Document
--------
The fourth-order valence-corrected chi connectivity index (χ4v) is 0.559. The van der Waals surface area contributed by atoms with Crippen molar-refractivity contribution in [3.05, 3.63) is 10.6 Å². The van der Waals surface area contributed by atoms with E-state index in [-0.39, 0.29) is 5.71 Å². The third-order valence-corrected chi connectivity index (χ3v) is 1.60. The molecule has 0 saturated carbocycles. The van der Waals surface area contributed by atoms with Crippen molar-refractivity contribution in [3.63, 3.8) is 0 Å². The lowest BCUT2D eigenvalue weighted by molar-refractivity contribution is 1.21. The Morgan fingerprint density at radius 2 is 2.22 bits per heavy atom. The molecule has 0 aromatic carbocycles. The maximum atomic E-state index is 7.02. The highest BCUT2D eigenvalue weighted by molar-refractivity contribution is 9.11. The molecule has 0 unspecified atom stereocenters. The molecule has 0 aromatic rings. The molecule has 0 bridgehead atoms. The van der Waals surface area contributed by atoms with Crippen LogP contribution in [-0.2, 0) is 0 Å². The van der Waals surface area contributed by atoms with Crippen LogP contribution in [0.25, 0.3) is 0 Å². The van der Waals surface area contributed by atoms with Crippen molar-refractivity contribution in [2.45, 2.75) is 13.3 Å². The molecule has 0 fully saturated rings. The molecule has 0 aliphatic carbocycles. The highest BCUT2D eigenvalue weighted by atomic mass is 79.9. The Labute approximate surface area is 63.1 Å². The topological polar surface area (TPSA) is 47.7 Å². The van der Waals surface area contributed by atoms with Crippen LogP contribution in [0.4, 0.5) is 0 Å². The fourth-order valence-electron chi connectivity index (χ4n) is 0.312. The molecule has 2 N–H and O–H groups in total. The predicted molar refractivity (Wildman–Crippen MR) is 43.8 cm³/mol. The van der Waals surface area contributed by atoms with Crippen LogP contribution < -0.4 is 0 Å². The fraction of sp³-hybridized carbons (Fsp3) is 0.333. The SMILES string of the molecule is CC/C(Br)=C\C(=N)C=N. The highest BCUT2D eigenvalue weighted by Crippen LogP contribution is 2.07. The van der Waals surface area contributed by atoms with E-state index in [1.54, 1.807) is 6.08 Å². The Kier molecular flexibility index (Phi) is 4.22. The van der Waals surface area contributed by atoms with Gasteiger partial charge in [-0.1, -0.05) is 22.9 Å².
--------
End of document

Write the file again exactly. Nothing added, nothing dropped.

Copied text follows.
The fourth-order valence-corrected chi connectivity index (χ4v) is 0.559. The van der Waals surface area contributed by atoms with Crippen molar-refractivity contribution in [3.05, 3.63) is 10.6 Å². The van der Waals surface area contributed by atoms with E-state index in [-0.39, 0.29) is 5.71 Å². The third-order valence-corrected chi connectivity index (χ3v) is 1.60. The molecule has 0 saturated carbocycles. The van der Waals surface area contributed by atoms with Crippen molar-refractivity contribution in [3.63, 3.8) is 0 Å². The lowest BCUT2D eigenvalue weighted by molar-refractivity contribution is 1.21. The Morgan fingerprint density at radius 2 is 2.22 bits per heavy atom. The molecule has 0 aromatic carbocycles. The maximum atomic E-state index is 7.02. The highest BCUT2D eigenvalue weighted by molar-refractivity contribution is 9.11. The molecule has 0 unspecified atom stereocenters. The molecule has 0 aromatic rings. The molecule has 0 bridgehead atoms. The van der Waals surface area contributed by atoms with Crippen LogP contribution in [-0.2, 0) is 0 Å². The van der Waals surface area contributed by atoms with Crippen LogP contribution in [0.25, 0.3) is 0 Å². The van der Waals surface area contributed by atoms with Crippen molar-refractivity contribution in [2.45, 2.75) is 13.3 Å². The molecule has 0 fully saturated rings. The molecule has 0 aliphatic carbocycles. The highest BCUT2D eigenvalue weighted by atomic mass is 79.9. The Labute approximate surface area is 63.1 Å². The topological polar surface area (TPSA) is 47.7 Å². The van der Waals surface area contributed by atoms with Crippen LogP contribution in [0.4, 0.5) is 0 Å². The fourth-order valence-electron chi connectivity index (χ4n) is 0.312. The molecule has 2 N–H and O–H groups in total. The predicted molar refractivity (Wildman–Crippen MR) is 43.8 cm³/mol. The van der Waals surface area contributed by atoms with Crippen LogP contribution < -0.4 is 0 Å². The fraction of sp³-hybridized carbons (Fsp3) is 0.333. The SMILES string of the molecule is CC/C(Br)=C\C(=N)C=N. The highest BCUT2D eigenvalue weighted by Crippen LogP contribution is 2.07. The van der Waals surface area contributed by atoms with E-state index in [1.54, 1.807) is 6.08 Å². The Kier molecular flexibility index (Phi) is 4.22. The van der Waals surface area contributed by atoms with Gasteiger partial charge in [-0.1, -0.05) is 22.9 Å².